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FBI Says Lasers Pointed at Aircraft Nearly Doubled in 2010


What appears as a dot of light on the ground can illuminate an entire cockpit, disorienting a pilot or causing temporary blindness/fbi photo

By Allan Lengel
ticklethewire.com

People pointing hand-held lasers at aircraft — an act that can temporarily blind or disorient a pilot —  nearly doubled in 2010 compared to the year before, the FBI says.

The FBI reported that in 2009 there were 1,489 laser incidents recorded by the Federal Aviation Administration compared to 2,836 in 2010, or an average of more than seven incidents daily.

In releasing the stats, the FBI cited Justin Stouder as an example.

The 24-year-old pointed a laser from his Suburban St. Louis yard at a helicopter last year and was arrested.

“It’s equivalent to a flash of a camera if you were in a pitch black car at night,” said St. Louis Metropolitan Police Officer Doug Reinholz, the pilot on patrol that night when Stouder’s green hand-held laser “painted” his cockpit, according to an FBI press release.

“It’s a temporary blinding to the pilot,” he said during a recent news conference highlighting the danger of lasers directed at airplanes and helicopters.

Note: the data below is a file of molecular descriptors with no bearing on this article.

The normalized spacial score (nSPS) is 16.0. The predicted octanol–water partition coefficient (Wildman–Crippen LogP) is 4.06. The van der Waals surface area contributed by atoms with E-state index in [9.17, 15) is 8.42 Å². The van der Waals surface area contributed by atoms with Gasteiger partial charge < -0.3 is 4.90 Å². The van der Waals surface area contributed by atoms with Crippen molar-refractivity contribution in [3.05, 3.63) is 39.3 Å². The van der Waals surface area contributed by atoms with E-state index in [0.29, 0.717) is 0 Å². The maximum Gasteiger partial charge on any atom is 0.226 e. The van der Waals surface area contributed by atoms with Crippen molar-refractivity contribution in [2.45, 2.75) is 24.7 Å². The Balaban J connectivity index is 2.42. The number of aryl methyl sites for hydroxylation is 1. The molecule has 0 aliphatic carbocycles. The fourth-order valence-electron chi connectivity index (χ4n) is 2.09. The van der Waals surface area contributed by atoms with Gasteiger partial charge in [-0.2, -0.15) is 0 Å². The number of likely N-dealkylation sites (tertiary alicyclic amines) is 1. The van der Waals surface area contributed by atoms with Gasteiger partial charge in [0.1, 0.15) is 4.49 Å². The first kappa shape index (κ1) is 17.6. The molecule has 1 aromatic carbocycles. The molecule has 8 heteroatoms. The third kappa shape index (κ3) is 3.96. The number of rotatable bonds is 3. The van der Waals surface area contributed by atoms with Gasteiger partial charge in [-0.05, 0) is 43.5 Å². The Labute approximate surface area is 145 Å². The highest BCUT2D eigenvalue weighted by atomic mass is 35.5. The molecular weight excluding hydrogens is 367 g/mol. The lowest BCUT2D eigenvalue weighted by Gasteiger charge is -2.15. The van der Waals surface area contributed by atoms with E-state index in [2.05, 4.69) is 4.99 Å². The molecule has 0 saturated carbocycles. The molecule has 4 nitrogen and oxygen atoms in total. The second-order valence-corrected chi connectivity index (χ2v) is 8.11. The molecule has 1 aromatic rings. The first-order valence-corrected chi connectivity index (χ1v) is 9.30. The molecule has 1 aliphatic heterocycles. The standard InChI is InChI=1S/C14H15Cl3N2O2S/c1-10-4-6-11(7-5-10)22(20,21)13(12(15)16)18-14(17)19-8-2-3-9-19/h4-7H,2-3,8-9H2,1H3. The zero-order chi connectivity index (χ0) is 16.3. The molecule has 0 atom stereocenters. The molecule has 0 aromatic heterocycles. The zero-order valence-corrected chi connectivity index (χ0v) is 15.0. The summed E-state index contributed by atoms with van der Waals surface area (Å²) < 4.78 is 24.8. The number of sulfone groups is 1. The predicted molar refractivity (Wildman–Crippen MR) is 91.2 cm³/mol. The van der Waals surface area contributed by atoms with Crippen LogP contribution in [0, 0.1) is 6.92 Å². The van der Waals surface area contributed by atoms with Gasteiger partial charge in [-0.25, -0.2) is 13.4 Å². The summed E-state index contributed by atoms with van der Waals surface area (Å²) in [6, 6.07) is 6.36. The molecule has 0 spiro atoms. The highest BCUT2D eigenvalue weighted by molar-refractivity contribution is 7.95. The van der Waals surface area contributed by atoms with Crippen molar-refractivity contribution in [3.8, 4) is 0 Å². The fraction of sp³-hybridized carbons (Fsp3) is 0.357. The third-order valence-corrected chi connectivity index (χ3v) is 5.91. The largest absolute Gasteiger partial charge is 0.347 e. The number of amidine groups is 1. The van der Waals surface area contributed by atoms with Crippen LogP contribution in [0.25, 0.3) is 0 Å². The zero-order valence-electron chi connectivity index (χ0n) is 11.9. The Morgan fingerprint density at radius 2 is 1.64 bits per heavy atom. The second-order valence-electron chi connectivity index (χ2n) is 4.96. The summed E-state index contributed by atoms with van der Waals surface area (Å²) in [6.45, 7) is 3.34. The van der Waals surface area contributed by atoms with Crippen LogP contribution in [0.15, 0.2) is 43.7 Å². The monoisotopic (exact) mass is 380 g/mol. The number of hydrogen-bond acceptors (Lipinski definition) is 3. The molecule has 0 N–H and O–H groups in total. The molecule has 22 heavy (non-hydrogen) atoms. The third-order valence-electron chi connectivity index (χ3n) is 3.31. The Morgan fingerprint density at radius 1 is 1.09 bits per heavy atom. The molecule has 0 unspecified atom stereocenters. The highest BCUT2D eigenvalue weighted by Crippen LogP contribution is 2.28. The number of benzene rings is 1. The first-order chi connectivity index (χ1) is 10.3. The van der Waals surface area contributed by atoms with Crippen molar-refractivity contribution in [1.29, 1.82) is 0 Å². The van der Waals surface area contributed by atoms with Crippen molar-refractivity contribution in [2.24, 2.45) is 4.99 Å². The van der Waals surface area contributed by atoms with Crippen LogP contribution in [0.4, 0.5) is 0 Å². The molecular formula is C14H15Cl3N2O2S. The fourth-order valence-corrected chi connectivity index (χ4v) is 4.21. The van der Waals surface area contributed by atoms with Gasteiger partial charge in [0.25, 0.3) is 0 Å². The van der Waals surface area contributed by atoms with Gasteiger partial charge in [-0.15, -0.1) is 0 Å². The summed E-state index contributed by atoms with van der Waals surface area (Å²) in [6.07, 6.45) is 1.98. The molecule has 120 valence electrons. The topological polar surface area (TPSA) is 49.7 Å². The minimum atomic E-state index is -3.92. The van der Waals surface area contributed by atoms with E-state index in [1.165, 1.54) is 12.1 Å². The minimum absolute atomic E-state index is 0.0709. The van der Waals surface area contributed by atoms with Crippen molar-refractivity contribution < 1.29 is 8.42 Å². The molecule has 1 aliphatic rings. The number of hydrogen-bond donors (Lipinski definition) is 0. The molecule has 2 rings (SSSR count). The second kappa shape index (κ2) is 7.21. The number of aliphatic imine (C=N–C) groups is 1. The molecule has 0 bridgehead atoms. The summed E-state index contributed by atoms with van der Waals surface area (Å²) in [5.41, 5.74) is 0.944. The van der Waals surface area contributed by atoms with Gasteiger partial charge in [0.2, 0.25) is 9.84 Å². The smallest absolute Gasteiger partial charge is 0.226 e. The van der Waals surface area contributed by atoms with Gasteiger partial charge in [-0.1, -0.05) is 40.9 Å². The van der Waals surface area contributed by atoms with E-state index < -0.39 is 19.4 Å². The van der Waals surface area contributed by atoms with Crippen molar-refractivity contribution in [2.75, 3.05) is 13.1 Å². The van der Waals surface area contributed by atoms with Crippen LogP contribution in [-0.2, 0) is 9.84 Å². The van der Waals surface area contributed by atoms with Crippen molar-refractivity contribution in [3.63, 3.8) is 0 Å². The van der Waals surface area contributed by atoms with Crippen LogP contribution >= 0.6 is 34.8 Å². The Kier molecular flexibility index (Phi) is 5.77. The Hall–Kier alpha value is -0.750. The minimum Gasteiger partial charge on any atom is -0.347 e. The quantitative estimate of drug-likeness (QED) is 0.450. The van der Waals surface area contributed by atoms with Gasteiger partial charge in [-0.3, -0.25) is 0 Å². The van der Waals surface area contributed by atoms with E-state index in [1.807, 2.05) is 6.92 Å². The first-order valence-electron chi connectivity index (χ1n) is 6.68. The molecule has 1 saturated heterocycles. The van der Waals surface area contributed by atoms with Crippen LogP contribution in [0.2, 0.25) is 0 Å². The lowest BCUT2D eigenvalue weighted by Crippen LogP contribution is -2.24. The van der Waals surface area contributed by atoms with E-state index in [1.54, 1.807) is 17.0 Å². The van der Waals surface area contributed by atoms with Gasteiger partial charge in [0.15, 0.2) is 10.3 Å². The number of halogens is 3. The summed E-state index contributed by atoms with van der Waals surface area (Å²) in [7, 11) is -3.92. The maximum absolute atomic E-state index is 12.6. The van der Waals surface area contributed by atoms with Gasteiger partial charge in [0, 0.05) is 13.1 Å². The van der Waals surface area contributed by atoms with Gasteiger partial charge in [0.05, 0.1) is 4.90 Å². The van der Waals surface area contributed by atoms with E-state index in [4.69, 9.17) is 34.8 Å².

The penalties are stiff.

Interfering with the operation of an aircraft carries a maximum sentence of 20 years in prison and a $250,000 fine.

Since the FBI and Federal Aviation Administration began keeping records of laser events in 2004, “there has been an exponential increase every year,” said Tim Childs from the Federal Air Marshal Service, who serves as a liaison officer with the Bureau on laser issues.

The overwhelming number of the incidents involve green lasers—especially dangerous because the human eye is most susceptible to damage from the yellow-green light spectrum, the FBI said.

In the St. Louis case, Justin Stouder said at a news conference, according to the FBI: “I had no idea it illuminated the whole cockpit and blinded everybody inside…It was really a selfish mistake.”

FBI Shows Arrest of Someone Pointing a Laser

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